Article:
Carl Froch: Retirement an easy decision to make
Carl Froch still has "fire in the belly" and an unquenched desire to see his name in lights above the Las Vegas Strip, but he insists retirement is his only option after spending a year out of the ring.
The 38-year-old had hoped for a spectacular swansong in the world's fight capital but an elbow injury put paid to a prospective showdown with Julio Cesar Chavez and effectively convinced Froch his time was up.
Announcing his decision to call time on his career in the ring yesterday morning, four-time World champion Froch admitted: "I think the desire has gone."
Froch will leave the sport with a reputation for chasing down the toughest opponents and attracting a post-War record crowd of 80,000 to Wembley for last May's rematch win over domestic rival George Groves.
Froch said: "I'm incredibly proud of what I have achieved in boxing but now is the right moment to hang up my gloves.
"I have nothing left to prove and my legacy speaks for itself.
"I've no regrets. I'm not retiring undefeated but in many ways that's better because I've faced every challenge.
"So many athletes, not just boxers, don't get their defining moment. I've probably had seven or eight defining moments, but the biggest and best was on the platform of Wembley Stadium in front of 80,000 fans. It was amazing and to get that defining moment is enough."
Froch had toyed with the idea of retirement in the wake of his definitive win over Groves, turning down the prospect of a fight with another British rival, James DeGale, and making it clear he would only fight again if he could head to Vegas.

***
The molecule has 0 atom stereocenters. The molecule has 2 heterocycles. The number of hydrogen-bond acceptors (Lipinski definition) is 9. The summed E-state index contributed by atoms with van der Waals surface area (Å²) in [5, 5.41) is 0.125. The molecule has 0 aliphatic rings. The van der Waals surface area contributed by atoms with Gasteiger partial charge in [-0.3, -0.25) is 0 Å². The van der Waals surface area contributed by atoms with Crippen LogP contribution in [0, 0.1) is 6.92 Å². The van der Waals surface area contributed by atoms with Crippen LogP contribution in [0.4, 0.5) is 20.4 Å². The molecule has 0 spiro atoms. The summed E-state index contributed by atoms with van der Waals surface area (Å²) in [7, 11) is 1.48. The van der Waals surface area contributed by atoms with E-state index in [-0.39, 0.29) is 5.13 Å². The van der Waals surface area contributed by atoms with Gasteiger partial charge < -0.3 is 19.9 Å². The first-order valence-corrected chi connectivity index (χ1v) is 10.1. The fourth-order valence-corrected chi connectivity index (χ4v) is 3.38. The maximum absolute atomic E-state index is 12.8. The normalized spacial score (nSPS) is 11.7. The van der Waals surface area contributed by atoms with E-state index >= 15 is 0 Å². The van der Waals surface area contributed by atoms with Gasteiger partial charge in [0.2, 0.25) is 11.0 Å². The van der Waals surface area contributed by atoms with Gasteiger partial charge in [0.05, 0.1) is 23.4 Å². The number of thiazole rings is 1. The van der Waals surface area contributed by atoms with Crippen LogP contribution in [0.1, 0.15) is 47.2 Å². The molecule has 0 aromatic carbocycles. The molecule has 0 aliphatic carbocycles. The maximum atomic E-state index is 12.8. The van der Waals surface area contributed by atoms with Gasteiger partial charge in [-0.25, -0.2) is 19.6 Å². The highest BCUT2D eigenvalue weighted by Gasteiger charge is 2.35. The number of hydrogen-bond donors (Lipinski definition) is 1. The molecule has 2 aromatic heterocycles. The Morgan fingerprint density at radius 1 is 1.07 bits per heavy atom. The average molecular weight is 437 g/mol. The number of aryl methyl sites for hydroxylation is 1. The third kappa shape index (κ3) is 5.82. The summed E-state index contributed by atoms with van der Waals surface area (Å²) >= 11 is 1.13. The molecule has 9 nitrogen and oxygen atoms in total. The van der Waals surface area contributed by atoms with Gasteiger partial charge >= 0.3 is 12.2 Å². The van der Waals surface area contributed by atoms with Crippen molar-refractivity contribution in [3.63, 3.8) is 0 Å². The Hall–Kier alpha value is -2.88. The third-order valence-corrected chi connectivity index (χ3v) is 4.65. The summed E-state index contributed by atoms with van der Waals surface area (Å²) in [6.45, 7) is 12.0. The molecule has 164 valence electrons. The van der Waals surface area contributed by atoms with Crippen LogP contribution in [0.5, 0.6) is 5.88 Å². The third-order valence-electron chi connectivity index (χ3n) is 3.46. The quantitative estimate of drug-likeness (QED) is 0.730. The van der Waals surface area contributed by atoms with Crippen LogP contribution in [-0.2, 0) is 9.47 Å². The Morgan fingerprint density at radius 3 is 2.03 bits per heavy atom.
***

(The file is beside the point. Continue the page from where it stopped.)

But after injury robbed him of that final opportunity the Nottingham hero was instead forced to look elsewhere and he announced he will join the Sky Sports team as a boxing pundit.
He said: "If I could fight again physically I would, but mentally I'm not sure. I think the desire has gone.
"There will always be options and it's never going to stop. There's always going to be somebody next in line or ready to try to take my scalp.
"And if that's never going to go away, at what point do you say, 'Right, now is the time to retire', based on challengers and opponents?
"I feel civilised now. I feel like Carl Froch the fighting machine is still in there - the fire is still in the belly - but it's been too long.
Froch vacated his IBF super-middleweight title in February - he also held WBC and WBA versions of the crown - as he made one final attempt to recover from the injury which cost him his opportunity against Chavez.
Froch added: "There's no greater feeling for me than standing victorious in the arena and I'm never going to get that again now, and I don't know where I'm going to get that feeling from.
"I just feel like that fighting machine that I love so much and that I need to be to compete at the top level, I feel like it's been put away for too long, and I don't know if I can get hold of him again. I really don't think I could."
Froch's fight promoter Eddie Hearn led the tributes, calling him a "positive role model" and insisting he still had so much to give back to British boxing.
Hearn said: "You should remember Carl Froch for the fighter that he is, someone that never ducked anyone, something that gave the paying public value for money every single day of the week."
Groves paid a qualified tribute to Froch, lauding him as a "tough, strong man" but questioning whether he would have been good enough to hold his own against previous British super-middleweight greats.
Groves said: "Carl Froch was a tough, strong man, very tough, I don't know how he would have got on with those guys.
"I don't think he'd have beaten Joe Calzaghe, Calzaghe would have been too quick for him in my opinion.
"Him and Nigel Benn would have been an out-and-out war. Benn has a bit more skill and class about him but that would have been a great fight to watch as a fan."